Five years ago, your company assigned you to a management position in its new research facility in South Korea. You were thrilled with the promotion, and grateful to your bosses, who recognized your skills and talents. At the same time, there was a lot to be nervous about—adjusting to a new culture and language, finding a school for your kids and a job for your wife, figuring out where to buy familiar groceries. But even with all the struggles, you’ve thoroughly enjoyed your time in Korea, as you got to learn new things from your employees and teach them new things from your experiences. In fact, you’re quite surprised that you’ve had such little conflict with your Korean associates.

There is, however, one area that you could never quite get a handle on—vacation time. Like every other employee in the company, your employees were given three weeks of paid vacation per year. But, other than the occasional three-day weekend, they never took any time off. At first, you wondered if this was just unique to your company. But then, you saw statistics that showed that Koreans, on average, worked more than 2,300 hours per year, 600 more than the average American. While these long hours show great organizational commitment, they have extremely negative effects. Overworked employees are more prone to stress and physical illness and are less likely to be efficient or productive. Indeed, according to the Organization of Economic Cooperation and Development, an international group comprised of 30 of the world’s largest economies, South Korea ranks near the bottom in terms of productivity.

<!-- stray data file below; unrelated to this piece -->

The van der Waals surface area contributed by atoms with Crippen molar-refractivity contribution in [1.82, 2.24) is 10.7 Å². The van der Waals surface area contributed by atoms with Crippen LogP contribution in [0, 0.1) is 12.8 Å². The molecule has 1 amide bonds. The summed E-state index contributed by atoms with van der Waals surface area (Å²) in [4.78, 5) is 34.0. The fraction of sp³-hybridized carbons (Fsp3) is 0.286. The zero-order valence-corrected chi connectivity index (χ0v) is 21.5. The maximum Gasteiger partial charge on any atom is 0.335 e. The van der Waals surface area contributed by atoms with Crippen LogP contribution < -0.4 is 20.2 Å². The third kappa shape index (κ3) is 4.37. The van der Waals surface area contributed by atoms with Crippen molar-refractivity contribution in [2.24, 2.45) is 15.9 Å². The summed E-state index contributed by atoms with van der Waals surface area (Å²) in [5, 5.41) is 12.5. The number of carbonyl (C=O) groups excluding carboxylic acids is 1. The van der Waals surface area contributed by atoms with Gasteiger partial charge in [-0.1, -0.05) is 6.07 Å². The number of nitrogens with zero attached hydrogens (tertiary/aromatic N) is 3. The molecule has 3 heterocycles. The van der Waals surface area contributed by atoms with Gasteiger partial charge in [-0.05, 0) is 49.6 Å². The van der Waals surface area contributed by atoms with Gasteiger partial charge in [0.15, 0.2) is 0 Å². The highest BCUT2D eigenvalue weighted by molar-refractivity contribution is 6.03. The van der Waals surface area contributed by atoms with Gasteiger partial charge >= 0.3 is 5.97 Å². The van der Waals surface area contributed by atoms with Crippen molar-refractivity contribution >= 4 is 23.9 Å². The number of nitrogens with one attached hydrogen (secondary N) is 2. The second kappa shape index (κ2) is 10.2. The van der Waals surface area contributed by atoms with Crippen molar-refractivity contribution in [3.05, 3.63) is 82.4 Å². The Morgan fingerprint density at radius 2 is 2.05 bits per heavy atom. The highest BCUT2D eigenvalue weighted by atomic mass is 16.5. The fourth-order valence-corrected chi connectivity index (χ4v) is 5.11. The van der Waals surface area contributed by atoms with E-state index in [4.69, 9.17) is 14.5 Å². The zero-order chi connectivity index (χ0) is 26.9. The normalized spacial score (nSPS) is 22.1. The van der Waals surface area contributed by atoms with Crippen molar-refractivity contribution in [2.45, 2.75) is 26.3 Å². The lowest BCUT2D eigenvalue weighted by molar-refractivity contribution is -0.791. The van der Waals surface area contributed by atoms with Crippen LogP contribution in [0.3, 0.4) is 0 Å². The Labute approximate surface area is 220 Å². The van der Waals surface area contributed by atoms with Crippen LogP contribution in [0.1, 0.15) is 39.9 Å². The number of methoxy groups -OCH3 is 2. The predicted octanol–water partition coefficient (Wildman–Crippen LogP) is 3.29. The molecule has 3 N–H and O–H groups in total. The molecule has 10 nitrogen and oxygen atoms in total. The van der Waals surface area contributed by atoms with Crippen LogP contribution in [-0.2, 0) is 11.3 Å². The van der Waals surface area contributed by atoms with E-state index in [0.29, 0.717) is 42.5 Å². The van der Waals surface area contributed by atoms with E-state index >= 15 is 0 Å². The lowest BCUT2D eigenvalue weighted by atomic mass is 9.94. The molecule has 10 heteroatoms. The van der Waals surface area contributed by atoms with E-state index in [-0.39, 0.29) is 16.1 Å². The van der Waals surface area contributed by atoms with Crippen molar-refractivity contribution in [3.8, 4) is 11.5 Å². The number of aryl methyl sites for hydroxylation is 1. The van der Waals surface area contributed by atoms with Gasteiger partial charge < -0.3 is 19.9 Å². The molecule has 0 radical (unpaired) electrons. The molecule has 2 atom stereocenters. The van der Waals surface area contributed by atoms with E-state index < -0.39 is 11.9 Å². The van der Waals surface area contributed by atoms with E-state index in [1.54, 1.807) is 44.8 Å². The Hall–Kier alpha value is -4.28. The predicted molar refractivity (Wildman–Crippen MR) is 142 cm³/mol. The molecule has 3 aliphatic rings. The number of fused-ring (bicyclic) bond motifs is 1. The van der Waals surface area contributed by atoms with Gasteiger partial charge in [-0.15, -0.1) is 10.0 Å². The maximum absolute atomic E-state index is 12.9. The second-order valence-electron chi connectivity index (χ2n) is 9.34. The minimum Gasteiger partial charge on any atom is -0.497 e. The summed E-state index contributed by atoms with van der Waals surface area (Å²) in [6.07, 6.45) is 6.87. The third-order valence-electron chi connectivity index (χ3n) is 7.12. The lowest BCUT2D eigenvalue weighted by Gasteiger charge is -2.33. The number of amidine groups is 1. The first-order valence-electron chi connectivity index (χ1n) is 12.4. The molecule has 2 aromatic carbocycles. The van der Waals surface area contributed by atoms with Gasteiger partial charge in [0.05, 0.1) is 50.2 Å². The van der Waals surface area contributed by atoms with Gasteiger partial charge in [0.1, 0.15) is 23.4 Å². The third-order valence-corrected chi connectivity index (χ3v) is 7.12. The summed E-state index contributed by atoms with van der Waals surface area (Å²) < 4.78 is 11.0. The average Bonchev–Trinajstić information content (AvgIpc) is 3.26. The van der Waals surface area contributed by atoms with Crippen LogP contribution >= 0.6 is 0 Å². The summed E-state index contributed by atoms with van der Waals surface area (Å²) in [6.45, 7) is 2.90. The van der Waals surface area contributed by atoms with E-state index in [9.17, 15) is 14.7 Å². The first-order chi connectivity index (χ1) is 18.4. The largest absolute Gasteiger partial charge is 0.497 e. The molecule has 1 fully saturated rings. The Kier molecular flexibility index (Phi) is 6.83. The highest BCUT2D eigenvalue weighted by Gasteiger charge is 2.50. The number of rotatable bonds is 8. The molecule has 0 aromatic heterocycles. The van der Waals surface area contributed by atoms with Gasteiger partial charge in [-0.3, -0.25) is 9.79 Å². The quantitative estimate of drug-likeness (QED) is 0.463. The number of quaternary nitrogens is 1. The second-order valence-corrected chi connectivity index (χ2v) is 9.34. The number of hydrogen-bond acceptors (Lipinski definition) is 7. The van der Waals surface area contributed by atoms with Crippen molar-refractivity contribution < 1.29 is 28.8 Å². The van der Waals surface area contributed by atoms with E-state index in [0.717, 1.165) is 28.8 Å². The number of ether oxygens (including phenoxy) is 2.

Even the South Korean government has taken notice of the dangers of overwork. A few months ago, President Myung Bak Lee announced that all state employees would be required to take 16 days of vacation per year. You were quite happy to hear about this policy, and hopeful that it would influence the private sector. But, you also wonder if there aren’t other changes needed. From your conversations with Korean managers, you’ve learned that there is one big reason why Korean employees don’t take vacation time—because their supervisors don’t take vacation time. Even while requiring government employees to take 16 days off, President Lee himself has taken off only four days since his 2008 election. Jin-soo Kim, a director in the Ministry of Public Administration who wrote the 16-day policy, took no vacation time at all in 2008. Even you, the “enlightened” American, remember working through Lunar New Year’s Day, one of the biggest holidays in Korea.

You desperately want your employees to take more time off. It’s what’s best for them, their families, and for the company’s productivity and efficiency. What is the best way to motivate them to take a break?

Refer to South Korea Case Study to for Question 7:

7.  Which motivation theory(s) do you think would help communicate the importance of vacation time to your employees?

8.  How can managers use the basic principles of needs and rewards to motivate employees?

9.  What are the advantages and disadvantages of tying an executive’s pay to the company’s performance?

10.  Describe the strategies managers can use for waste prevention and reduction.

11.   Define leadership and management and explain how leaders and managers approach their jobs differently.

12.  What does it mean when someone says that an organization protects its information? Why it is important to do so? What are the basic steps to properly securing data and data networks?